Saturday, August 30, 2008


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Dear Friends:

I won't preach about organizational basics... a good charter and mission, leadership, management, acquiring talented and deicated employees, partners and volunteers, fiancial responsibility, teamwork, communications, command and control, or the cold fear of asking for needed investment or capital contributions that seems to paralyze so many of us.

On point, an organization exists to accomplish a mission or to solve a problem. Everything else is secondary, merely the means toward that noble end. When we lose sight of our Mission or purpose and begin to merely "take actions and make noise", we begin to fail. An effective organization has strength, consistency, integrity and generally, speaking, takes the moral and ethical "high road". They build multiple bridges and open channels, and don't invest i baiting and making enemies. They find friends, and do their best to convert enemies through a combination of education and emotional appeal. They look for common ground instead of for hurtful differences...and they exploit and expand that common ground. Successful organizations (for the longer term) grow by uniting instead of dividing.

I want to share some wisdom with you. Hatred kills. It kills us as individuals, it kills organizations and it destroys credibility and reputations. If you must be branded, be branded as a fighter...but never as a hater. Don't campaign against individuals and rake through the muck of their misdeeds. Ask them questions. Pose challenges. Offer to "help" them. Be morally unassailable. Do not be branded as a hater, a "negative campaigner", a persecutor or a prosecutor. If you appear concerned but not governed by emotions, people will tend to associate that with greater credibility and more objective, "mature" reasoning -- whether or not it is, in fact, true. And don't let your organization be any of those negative, "irrational" things;

1. A proponent of more legislation, regulation and government action concerning personal freedoms and choices, or of government intrusion into free enterprise or personal affairs. There is too much of this already, and it invariably generates poor and unforeseen results;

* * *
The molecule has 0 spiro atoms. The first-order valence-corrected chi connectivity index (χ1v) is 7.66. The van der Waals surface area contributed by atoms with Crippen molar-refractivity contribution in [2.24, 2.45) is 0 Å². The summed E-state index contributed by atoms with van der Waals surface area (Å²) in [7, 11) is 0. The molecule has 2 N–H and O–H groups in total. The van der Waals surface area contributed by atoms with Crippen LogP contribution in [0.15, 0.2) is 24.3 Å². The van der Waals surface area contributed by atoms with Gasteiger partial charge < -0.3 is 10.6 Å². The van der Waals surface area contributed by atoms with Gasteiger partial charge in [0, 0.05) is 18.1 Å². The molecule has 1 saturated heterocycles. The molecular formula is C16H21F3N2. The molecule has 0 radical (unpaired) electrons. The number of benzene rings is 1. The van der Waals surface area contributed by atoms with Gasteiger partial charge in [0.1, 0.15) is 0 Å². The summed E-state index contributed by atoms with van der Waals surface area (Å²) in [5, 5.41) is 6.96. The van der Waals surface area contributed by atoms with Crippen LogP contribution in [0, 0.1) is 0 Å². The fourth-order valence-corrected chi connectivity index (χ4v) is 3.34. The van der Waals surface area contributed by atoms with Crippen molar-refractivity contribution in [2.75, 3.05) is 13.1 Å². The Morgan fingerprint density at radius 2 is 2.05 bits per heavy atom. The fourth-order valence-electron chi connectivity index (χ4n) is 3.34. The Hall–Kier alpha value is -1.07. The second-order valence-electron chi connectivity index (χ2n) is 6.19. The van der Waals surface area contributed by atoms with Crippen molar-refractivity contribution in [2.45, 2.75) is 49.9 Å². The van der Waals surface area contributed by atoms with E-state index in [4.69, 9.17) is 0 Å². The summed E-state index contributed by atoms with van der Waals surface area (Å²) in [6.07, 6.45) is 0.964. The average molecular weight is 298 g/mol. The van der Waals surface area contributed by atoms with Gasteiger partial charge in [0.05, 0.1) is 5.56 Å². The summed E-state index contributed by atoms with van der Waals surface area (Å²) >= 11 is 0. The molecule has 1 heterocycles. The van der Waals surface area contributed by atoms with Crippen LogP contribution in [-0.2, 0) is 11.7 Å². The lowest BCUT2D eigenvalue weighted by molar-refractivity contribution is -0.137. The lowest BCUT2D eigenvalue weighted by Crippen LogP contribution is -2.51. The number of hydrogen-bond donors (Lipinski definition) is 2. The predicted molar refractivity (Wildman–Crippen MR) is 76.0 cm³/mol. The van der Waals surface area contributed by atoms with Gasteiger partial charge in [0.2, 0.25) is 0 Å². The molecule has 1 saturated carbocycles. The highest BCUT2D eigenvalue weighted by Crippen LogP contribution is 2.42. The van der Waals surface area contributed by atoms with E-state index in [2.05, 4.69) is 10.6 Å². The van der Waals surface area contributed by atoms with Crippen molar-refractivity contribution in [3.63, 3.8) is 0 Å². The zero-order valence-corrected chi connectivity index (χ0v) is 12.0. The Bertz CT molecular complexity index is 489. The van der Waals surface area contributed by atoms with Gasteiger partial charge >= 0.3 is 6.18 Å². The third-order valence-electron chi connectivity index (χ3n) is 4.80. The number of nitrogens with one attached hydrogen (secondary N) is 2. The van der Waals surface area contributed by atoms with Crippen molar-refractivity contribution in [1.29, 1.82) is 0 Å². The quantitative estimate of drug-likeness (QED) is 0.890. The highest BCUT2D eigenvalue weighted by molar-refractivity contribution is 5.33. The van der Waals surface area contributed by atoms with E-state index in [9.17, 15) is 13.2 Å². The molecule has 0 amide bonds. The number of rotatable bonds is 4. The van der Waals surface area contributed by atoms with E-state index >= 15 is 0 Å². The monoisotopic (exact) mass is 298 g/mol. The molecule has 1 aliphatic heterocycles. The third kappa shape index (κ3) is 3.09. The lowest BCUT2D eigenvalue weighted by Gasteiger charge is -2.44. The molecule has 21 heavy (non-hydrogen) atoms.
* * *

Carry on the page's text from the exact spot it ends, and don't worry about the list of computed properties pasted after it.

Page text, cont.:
2. A street-corner screamer (with placard) at every "evil" institution or person that (or who) does something naughty or sells something unhealthy. Screamers (a 60's thing) are like sensitive car alarms. At first they are annoying. Then, they fall into the backdrop of unremarkable noises. Finally, they are either the butt of jokes, or they get disconnected (like the battery on the smoke detector over my stove in the kitchen);

3. A collection of fanatics who want to hate and denounce, instead of inform, question and solve problems. When fanatics fall out of fashion, they are generally exiled, laughed about, beheaded, burned at the stake or crucified. None of these makes for an enviable retirement plan;

4. A fringe player joining in the fray of partisans with their own agendas and "wrongs" to avenge. These people and organizations cannot ever raise funds -- people don't want to go on record as supporting them. They are seen as eccentric. They tilt at windmills, like Don Quixote de La Mancha, but without his romantic virtue;

5. A negatively-themed, exclusionist group.

As smart organizations, we have to applaud the good (no matter who is attempting to do it); question or challenge the policies (not the people or the companies) of people and companies with respect to obesity; conduct research, support programs and produce a good product or service; encourage positive thinking and efforts; provide newsworthy, interesting content and campaigns to heighten awareness; and, to provide incentives for problem-solving and productivity.

Let's be like a virus and infiltrate the social machine so that we can transform it: Let's not be protesters on the Whitehouse lawn. Let's convert and absorb our enemies, or obscure them by being superior and inclusive.

Our organizations will be judged by the company we keep, and by the words that we say.




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